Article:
American Perspective

By Scott Longman

For a while I was big into throwing myself out of airplanes. In the course of that action, I met a German exchange student who wanted to try it. This was a kid who vocalized—to everyone’s ringing irritation—that Germany was superior in all respects to the U.S. Nonetheless we picked a day to jump and I agreed to pick him up. 

When I arrived Hans took one look at my ‘74 Franken-Dodge and started yammering. It had multi-colored fenders and quarters, and all of them had rust. I started it, and the dual set of glasspacks rattled his teeth.

“It is not safe. You cannot have such a car as this in Germany.” 

I sighed. “This is America. Ever read Rommel on that?  Americans make cars like this, save you from yourself and then fund the Marshall Plan.” I’m afraid the point was lost on him.

Hans:  “It is not possible that this can be driven.”

I’d had quite enough of Hans. 

My two choices:  Kick his arrogant ass out, or terrify him silly.  I figured if I went with the latter, he might gain some perspective. And with that, I wound it up and sidestepped the clutch.

Between the V8, the manual, the gears, and the time-hardened tires, you could throw the back end out on dry pavement fit to impress Bandit Darville. He wanted out. Nothin’ doin’ Hans. We were already manifested at the drop zone, so I’d have to pay for it if we no-showed. Plus, if you are going to jump out of an aircraft, a car getting a little loose on the way to said aircraft hardly counts as an excuse to get all frightful. 

And then we hit the interstate. I pushed in a driving cassette mixtape with Thorogood, Skynyrd, Springsteen, Journey, BTO, ELO, Boston and a host of others, further amping up my driving, which was already pretty well amped.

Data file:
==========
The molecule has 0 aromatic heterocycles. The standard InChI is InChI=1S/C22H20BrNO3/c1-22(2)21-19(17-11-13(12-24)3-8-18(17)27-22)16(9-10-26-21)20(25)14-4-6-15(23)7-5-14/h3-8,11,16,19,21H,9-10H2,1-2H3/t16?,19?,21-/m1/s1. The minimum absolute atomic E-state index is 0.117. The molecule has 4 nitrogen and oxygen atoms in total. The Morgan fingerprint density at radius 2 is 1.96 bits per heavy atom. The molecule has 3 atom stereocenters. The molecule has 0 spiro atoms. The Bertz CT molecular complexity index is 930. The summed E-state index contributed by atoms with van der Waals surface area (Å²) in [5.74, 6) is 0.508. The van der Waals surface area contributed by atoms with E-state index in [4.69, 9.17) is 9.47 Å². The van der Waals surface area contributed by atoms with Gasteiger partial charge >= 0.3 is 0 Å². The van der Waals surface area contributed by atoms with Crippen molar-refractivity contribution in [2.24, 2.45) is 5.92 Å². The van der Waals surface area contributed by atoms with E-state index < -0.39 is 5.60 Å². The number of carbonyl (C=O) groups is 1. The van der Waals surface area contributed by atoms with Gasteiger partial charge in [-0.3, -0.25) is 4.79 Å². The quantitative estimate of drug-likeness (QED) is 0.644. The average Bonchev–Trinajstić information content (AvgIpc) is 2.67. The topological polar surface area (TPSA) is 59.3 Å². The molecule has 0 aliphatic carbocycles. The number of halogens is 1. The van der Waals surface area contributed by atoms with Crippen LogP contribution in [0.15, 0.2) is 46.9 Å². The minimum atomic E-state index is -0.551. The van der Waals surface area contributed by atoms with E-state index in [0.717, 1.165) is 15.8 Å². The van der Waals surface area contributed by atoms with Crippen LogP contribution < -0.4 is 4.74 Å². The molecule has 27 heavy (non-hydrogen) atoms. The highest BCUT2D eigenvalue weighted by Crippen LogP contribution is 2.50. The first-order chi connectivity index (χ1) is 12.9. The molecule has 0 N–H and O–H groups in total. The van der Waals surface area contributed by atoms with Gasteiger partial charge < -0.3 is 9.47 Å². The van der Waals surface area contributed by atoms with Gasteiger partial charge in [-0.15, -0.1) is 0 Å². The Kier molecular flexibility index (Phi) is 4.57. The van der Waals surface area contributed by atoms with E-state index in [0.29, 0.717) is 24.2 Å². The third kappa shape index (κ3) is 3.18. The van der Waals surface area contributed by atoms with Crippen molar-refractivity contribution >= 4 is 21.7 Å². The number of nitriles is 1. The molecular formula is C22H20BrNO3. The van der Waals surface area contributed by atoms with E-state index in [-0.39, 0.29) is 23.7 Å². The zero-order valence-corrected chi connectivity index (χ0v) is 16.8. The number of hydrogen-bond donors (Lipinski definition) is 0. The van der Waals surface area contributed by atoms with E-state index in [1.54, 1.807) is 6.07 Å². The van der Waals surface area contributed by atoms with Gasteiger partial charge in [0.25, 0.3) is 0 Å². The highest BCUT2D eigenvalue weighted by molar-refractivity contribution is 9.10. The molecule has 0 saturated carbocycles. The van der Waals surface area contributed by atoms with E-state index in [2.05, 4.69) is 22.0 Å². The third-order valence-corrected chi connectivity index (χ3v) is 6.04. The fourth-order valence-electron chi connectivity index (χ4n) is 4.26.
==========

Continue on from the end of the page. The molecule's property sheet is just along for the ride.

We blazed north, with a sweet sideways nod to Paul Michael Glaser as the rear slid out and Hans went myocardial. The tape advanced on to Springsteen’s “She’s The One.”

And then I realized:  I had available to me the ultimate fuck-with-Hanz-moment.  

See, I’d been skydiving out here for a number of years so I knew the route.  Maybe three quarters of a mile west, there had been a culvert cut through the pavement to connect some drainage ditches.  But the county went totally half-assed on it: Instead of digging a deep enough ditch, the top of the corrugated steel culvert stuck up not just to the roadway level, but above it. They remedied their incompetent ditchliness by apparently backing up a dump truck full of asphalt and simply creating what amounted to the Speedbump From Hell. Or, in my Hazzard County mind, a ramp… .

“She’s The One” going hard, I hoped I could match the timing of the jump to the song’s crescendo.  

Of course Hans saw it coming, and the rising, roaring RPM of that sweet V8 motor fully telegraphing my intent.  BANG, upshift.  He went full-on sent-to-the-Eastern-Front apoplectic.

We hit.

Bam! went the compression shock.

We achieved full daylight under all four wheels, time stretching out compliments of the bizarre way the brain under stress slows things down, followed by …

Ka-Pow! And Hard. It was a hammer-in that made the Yucatan Meteor look like it really didn’t have its heart set on full-contact. 

If you were raised on a steady diet of Them Duke Boys, this seems like a perfectly normal way to behave. Same thing for Elwood Blues’ Monaco.  Both, by the way, were Dodges.

Well, as it turns out, you can’t actually do things like that. 

The front wheels shot straight up under the fenders on impact, the A-arms failed and the subframes bent irredeemably. Total, catastrophic damage.

We came to rest. I let the shock and the pain set in for a bit.  A bad seven-one-thousand, particularly my left collarbone where the shoulder belt had done its duty.  After a brief inspection, I did not drive Hans, but I scrubbed his traumatized ass to the dropzone. Maybe a mile and the car barely made it, done forever. But he got his jump.  

As for me, karma spoke, and I lost the car.

But Hans I believe—and presumably those to whom he would tell the story—emerged with a greater American perspective.